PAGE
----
Fujifilm might have embraced modernity elsewhere in its system camera line-up, but the new Fuji X-T5 remains committed to the old school. The fifth-gen CSC lands as the firm’s mainstream flagship, improving on the five star scoring X-T4 with a 40MP sensor but keeping dedicated dials for fans of manual controls.
It shares its 40.2MP X-Trans 5 sensor and X-Processor 5 image processor with the X-H2, which rocks a PASM dial (heresy in some Fuji owner circles) and top plate LCD display. There’s none of that for the X-T5: shutter speed, ISO and exposure compensation remain on separate physical dials, for that traditional SLR feel.
There’s plenty of tech underneath, with up to seven stops of in-body image stabilization, 15fps continuous shooting (20fps when swapping from mechanical to electronic shutter) and 100% sensor coverage phase-detect autofocus. Fuji’s subject detection algorithms also make a return, detecting humans, pets and vehicles for rapid focusing. A 160MP pixel shift multi-shot mode will please landscape photographers, while everyone else can experiment with 19 different film simulation modes.
Another return to form for the XT series is a 3-axis touchscreen viewfinder. Instead of the flip-out display seen on the outgoing X-T4, which could be a little cumbersome for low- and high-angle shooting, the X-T5 gets a flip up/down mechanism that can also angle to one side for surreptitious shooting. The move was apparently down to customer demand, with videographers expected to either stick with the X-T4 or make the jump to the X-H2.
That’s not to say the X-T5 can’t also shoot top-tier footage. Resolution tops out at 6.2k/30p, with 4K/60p recording possible at 10-bit 4:2:2 color with Fuji’s F-log2 format in-camera. ProRes RAW and BlackMagic RAW are also possible to an external capture device. Stills shooting can be in 10-bit HEIF or RAW as well as JPEG, with in-camera RAW conversion available.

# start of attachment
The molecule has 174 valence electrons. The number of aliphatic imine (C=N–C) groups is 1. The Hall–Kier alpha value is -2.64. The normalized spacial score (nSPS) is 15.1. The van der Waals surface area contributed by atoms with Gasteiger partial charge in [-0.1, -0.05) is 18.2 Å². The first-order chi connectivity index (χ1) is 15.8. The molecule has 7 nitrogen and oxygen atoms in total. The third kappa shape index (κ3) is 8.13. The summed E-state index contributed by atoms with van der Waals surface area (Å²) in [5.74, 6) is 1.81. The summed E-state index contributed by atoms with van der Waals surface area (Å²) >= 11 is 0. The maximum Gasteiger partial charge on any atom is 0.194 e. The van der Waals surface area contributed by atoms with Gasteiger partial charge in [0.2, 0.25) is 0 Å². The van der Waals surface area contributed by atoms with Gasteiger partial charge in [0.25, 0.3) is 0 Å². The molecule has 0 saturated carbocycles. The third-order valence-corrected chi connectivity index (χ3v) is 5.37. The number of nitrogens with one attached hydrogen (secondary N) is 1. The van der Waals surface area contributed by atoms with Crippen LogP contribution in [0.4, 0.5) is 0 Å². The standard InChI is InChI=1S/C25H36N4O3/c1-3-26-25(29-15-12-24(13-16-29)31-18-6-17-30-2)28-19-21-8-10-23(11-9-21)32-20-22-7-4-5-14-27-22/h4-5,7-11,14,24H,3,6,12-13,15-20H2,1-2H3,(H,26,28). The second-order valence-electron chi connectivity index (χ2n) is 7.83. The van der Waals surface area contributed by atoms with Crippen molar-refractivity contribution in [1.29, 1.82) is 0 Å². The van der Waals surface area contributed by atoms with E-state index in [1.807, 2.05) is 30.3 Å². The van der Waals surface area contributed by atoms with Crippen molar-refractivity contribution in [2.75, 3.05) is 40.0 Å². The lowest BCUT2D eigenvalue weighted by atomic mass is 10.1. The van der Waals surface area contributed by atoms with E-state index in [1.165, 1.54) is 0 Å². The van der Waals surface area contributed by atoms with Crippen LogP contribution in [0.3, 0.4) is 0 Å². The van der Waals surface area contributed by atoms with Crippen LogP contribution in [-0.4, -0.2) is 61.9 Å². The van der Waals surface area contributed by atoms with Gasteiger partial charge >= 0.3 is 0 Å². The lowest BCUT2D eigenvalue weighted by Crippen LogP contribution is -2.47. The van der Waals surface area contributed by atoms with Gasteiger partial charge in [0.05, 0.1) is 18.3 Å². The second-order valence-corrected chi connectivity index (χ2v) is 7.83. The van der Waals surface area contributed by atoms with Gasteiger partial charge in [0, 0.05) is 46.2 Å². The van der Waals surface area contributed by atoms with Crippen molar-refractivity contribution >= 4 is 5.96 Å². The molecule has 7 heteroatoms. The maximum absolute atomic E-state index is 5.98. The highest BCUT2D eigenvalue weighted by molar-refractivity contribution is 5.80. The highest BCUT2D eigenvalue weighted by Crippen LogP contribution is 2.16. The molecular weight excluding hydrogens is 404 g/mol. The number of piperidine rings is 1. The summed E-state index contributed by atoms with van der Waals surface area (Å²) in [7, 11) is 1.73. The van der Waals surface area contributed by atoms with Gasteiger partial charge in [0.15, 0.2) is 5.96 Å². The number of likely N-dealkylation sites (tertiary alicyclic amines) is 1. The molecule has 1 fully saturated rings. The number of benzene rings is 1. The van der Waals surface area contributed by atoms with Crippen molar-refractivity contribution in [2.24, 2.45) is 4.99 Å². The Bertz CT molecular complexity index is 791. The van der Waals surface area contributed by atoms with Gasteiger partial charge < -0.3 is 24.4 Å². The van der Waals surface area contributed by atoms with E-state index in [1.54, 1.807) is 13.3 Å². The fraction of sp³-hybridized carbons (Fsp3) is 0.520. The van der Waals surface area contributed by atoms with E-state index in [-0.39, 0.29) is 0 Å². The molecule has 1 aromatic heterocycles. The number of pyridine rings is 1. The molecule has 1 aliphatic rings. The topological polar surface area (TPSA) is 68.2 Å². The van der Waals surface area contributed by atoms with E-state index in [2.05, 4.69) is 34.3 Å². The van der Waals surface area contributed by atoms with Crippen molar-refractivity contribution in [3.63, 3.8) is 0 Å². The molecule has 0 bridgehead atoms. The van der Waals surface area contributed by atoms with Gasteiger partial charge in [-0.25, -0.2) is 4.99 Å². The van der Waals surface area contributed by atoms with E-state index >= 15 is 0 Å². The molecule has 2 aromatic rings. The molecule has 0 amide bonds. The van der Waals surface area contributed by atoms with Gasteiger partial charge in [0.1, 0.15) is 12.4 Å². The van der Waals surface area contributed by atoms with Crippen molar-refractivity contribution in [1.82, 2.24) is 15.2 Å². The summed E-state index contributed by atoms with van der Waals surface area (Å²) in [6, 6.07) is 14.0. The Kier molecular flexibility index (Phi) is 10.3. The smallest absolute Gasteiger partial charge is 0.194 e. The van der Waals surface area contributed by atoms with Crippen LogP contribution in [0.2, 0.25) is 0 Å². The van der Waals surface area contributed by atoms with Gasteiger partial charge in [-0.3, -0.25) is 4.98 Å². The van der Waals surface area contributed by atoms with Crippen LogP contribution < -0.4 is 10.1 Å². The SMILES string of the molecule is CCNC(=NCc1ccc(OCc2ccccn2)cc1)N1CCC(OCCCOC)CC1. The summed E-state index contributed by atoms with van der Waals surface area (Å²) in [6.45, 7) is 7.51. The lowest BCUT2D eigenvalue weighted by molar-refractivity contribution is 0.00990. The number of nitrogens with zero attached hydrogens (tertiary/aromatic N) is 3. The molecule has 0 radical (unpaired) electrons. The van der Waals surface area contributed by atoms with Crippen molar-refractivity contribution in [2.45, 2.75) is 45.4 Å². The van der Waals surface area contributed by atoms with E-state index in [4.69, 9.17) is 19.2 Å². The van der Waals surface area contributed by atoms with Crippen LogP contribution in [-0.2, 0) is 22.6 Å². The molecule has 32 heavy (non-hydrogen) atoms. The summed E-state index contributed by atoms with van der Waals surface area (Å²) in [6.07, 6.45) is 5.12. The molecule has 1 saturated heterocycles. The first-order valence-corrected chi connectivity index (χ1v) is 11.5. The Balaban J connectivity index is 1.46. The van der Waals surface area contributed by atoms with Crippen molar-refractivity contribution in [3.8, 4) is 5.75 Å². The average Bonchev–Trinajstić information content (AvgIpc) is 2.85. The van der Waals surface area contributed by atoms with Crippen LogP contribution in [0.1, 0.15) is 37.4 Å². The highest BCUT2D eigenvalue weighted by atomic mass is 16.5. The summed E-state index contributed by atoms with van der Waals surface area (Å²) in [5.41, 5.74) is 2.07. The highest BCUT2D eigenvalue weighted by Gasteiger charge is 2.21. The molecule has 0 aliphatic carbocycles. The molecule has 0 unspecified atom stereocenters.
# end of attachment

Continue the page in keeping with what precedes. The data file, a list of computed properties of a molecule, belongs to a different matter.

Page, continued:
At 475g without a battery (or 557g with one fitted), the X-T5 is 50g lighter than the X-T4, and around 5% smaller. It’s a closer match to the original X-T1, while staying weather resistant and delivering 20% better battery life. Fuji Reckon’s 740 frames is achievable in economy mode. There’s no battery grip this time out, though, as there wasn’t enough interest in one for the previous-gen camera.
The OLED electronic viewfinder has a slightly lower resolution and refresh rate to the X-H2, which also has a larger memory buffer for continuous shooting. That camera also supports CFexpress memory cards, while the X-T5 sticks with twin SD cards. Fuji has also included geotagging, tethered shooting, a 4K/60p webcam mode that doesn’t need any extra software, and 802.11ac Wi-Fi for wireless control and speedy file transfers.
The Fuji X-T5 goes on sale on the 17th of November, in black and silver colours. Prices are set to start at £1699 for the body only, rising to £2049 for an 18-55mm f/2.8-f/4 kit and topping out at £2149 for a 16-80mm f/4 kit.